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How To Connect with a True Support System in a Disconnected World

Today’s technology gives us the power to connect with just about anyone. So why are we feeling increasingly like we have no one to talk to?

This month America witnessed the tragic suicidal deaths of famed handbag designer Kate Spade and storyteller-chef Anthony Bourdain. Two of the world’s most famous faces had one thing in common—they both suffered from severe depression that ultimately ended their lives.

It’s estimated that 122 Americans die by suicide each day. Among 15-24-year-olds, it’s the second leading cause of death, and almost 10 million adults in the United States reportedly experienced suicidal thoughts in the past 12 months. What’s probably most frightening is that when it comes to suicidal behavior, we all believe we’d know the signs if we see them. So what are we missing?

Real Signs That Are Hard to See

Depression and mental illness affects millions, and this is just one of the reasons it’s so important to have a healthy, encouraging support system. There are the signs we’ve all been taught to look for—talking about wanting to die, expressing hopelessness, or discussing feelings of being a burden to others. But are there other signs?

Surrounding ourselves with people we trust can help us see the light when we our suffering through our darkest moments. Advertiser's Image: Recovery Resource Group

What we know about suicide is that no matter how hard we try to see the obvious signs, we still miss the message. It’s become increasingly difficult to connect with people: long hours at work, dizzying family-life schedules, and our never-ending addiction to all things portable,--where the majority of all human communication occurs staring at a small computerized window--makes it hard to tap into the true feelings of people we know and love.

In a recent interview for CBS, Gayle King interviewed 5 survivors of suicide who each shared their stories—what they all had in common was that they felt they could not reach out for fear of being judged or ridiculed. One woman admitted that coming forward about feeling suicide cost her a job.

What Can I Do to Help?

The truth is that sometimes we, in fact, are the sign. Our troubled friends and family are looking for us to show them through word and action that, as one of the interviewees put it, “it’s ok not to be ok.” It’s our job as the support system in someone’s life is to make sure the people around feel like they can trust us to reach out. Too often, we reserve judgement for those in turmoil, rather than just giving them a shoulder to lean on.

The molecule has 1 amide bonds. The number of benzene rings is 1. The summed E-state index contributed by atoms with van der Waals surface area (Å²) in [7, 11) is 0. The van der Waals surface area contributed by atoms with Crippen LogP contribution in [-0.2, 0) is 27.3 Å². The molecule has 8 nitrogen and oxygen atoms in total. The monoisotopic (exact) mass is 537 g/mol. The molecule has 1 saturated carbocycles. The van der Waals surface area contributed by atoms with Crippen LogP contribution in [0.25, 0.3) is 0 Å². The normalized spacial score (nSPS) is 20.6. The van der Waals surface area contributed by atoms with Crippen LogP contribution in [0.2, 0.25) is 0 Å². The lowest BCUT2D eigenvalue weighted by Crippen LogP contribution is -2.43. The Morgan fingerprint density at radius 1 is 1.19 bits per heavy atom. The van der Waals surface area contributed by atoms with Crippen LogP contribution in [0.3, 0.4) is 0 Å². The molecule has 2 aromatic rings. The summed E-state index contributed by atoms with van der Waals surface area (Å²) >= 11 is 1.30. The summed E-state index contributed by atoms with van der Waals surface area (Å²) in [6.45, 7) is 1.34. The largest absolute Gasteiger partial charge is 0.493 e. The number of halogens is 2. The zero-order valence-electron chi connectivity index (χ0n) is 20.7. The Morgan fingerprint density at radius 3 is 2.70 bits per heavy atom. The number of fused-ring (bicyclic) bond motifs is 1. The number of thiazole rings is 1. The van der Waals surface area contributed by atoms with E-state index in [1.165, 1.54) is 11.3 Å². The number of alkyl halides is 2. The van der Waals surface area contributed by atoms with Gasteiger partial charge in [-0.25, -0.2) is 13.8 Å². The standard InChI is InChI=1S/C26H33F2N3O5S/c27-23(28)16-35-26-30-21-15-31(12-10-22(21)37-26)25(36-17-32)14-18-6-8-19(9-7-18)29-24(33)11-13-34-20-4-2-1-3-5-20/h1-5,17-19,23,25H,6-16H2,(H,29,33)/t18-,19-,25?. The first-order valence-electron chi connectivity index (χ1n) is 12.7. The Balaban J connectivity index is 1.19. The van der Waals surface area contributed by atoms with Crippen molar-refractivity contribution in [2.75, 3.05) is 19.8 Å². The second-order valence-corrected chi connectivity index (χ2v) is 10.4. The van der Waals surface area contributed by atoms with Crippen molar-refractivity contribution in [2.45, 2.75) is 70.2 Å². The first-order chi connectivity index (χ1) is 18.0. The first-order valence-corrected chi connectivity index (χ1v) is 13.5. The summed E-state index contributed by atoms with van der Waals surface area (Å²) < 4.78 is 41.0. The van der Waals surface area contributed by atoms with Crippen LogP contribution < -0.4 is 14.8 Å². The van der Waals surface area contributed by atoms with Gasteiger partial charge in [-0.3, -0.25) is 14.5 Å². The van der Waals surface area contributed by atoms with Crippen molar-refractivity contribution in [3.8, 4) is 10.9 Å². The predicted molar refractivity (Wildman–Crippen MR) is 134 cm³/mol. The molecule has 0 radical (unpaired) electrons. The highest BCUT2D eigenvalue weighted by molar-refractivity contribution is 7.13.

The time to start building our support system is before we need it. We can help by connecting now with those who have similar interests and goals. We also need to be willing to make others feel empowered enough to tell us how they’re really feeling. Fully committing to being a friend means standing strong in the face of challenge and carrying another when she is unable to carry herself.

Behind every empowered person is someone who fully supports her. In an addiction recovery group for example, those who have triumphed over addiction offer unlimited time and space to ensure the person still struggling with her addiction demons has a fighting chance. Being surrounded by women who support our aspirations makes our journey worthwhile and fulfilling, not to mention the additional boost we receive when we inevitably face the day we feel like we just can’t keep going.

Ultimately, the greatest thing we can do for someone is to be a positive influence in her life. Talk to her now about her goals, and reach out to other peers who may be able to help. Encourage her to talk about what’s important to her and be supportive. Offer advice, answer questions, and most of all, just listen. The more we become the person in someone’s life she feels she can trust, the better chance we have of fighting back against those invisible signs that take life from so many we love.

If you are someone you know are having thoughts of suicide, or just need to reach out and connect, please call the National Suicide Prevention Lifeline at 1-800-273-8255

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